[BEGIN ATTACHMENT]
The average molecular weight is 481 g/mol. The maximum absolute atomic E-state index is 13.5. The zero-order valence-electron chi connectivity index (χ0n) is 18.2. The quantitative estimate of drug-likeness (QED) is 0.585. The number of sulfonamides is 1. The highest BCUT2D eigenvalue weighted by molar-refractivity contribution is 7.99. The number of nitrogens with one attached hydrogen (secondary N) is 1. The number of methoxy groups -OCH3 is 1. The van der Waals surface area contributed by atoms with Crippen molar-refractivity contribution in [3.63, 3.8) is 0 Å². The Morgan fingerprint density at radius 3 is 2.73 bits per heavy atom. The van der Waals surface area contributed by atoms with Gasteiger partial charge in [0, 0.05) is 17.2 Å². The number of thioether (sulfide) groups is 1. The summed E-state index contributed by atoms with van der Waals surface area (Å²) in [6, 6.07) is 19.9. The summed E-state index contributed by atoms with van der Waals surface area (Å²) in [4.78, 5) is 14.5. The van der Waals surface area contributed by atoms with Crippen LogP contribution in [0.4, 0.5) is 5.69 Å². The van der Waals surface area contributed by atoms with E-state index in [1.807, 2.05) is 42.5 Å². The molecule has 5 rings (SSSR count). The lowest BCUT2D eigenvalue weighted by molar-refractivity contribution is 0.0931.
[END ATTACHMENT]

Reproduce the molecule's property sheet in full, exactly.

The average molecular weight is 481 g/mol. The maximum absolute atomic E-state index is 13.5. The zero-order valence-electron chi connectivity index (χ0n) is 18.2. The quantitative estimate of drug-likeness (QED) is 0.585. The number of sulfonamides is 1. The highest BCUT2D eigenvalue weighted by molar-refractivity contribution is 7.99. The number of nitrogens with one attached hydrogen (secondary N) is 1. The number of methoxy groups -OCH3 is 1. The van der Waals surface area contributed by atoms with Crippen molar-refractivity contribution in [3.63, 3.8) is 0 Å². The Morgan fingerprint density at radius 3 is 2.73 bits per heavy atom. The van der Waals surface area contributed by atoms with Gasteiger partial charge in [0, 0.05) is 17.2 Å². The number of thioether (sulfide) groups is 1. The summed E-state index contributed by atoms with van der Waals surface area (Å²) in [6, 6.07) is 19.9. The summed E-state index contributed by atoms with van der Waals surface area (Å²) in [4.78, 5) is 14.5. The van der Waals surface area contributed by atoms with Crippen LogP contribution in [0.4, 0.5) is 5.69 Å². The van der Waals surface area contributed by atoms with E-state index in [1.807, 2.05) is 42.5 Å². The molecule has 5 rings (SSSR count). The lowest BCUT2D eigenvalue weighted by molar-refractivity contribution is 0.0931.